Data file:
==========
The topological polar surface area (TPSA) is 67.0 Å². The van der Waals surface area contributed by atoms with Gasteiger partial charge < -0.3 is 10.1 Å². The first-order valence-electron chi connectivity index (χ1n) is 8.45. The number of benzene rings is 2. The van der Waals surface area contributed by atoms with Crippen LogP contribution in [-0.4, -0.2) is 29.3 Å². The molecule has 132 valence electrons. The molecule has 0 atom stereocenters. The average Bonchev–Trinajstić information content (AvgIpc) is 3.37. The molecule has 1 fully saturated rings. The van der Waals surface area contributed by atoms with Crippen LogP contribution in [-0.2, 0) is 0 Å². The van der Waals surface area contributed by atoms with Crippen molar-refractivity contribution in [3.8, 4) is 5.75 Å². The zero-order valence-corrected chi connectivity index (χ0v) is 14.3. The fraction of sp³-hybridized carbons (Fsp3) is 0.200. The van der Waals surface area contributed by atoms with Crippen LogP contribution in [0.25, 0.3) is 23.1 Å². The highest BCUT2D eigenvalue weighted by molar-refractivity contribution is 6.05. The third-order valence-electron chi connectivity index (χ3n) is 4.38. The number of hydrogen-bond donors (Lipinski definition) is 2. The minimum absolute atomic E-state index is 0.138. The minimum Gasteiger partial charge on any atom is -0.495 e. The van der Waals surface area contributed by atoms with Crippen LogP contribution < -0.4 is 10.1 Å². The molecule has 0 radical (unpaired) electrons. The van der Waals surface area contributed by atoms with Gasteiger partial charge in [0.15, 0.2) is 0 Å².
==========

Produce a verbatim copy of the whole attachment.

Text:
The topological polar surface area (TPSA) is 67.0 Å². The van der Waals surface area contributed by atoms with Gasteiger partial charge < -0.3 is 10.1 Å². The first-order valence-electron chi connectivity index (χ1n) is 8.45. The number of benzene rings is 2. The van der Waals surface area contributed by atoms with Crippen LogP contribution in [-0.4, -0.2) is 29.3 Å². The molecule has 132 valence electrons. The molecule has 0 atom stereocenters. The average Bonchev–Trinajstić information content (AvgIpc) is 3.37. The molecule has 1 fully saturated rings. The van der Waals surface area contributed by atoms with Crippen LogP contribution in [-0.2, 0) is 0 Å². The van der Waals surface area contributed by atoms with Crippen molar-refractivity contribution in [3.8, 4) is 5.75 Å². The zero-order valence-corrected chi connectivity index (χ0v) is 14.3. The fraction of sp³-hybridized carbons (Fsp3) is 0.200. The van der Waals surface area contributed by atoms with Crippen LogP contribution in [0.25, 0.3) is 23.1 Å². The highest BCUT2D eigenvalue weighted by molar-refractivity contribution is 6.05. The third-order valence-electron chi connectivity index (χ3n) is 4.38. The number of hydrogen-bond donors (Lipinski definition) is 2. The minimum absolute atomic E-state index is 0.138. The minimum Gasteiger partial charge on any atom is -0.495 e. The van der Waals surface area contributed by atoms with Crippen LogP contribution < -0.4 is 10.1 Å². The molecule has 0 radical (unpaired) electrons. The van der Waals surface area contributed by atoms with Gasteiger partial charge in [0.15, 0.2) is 0 Å².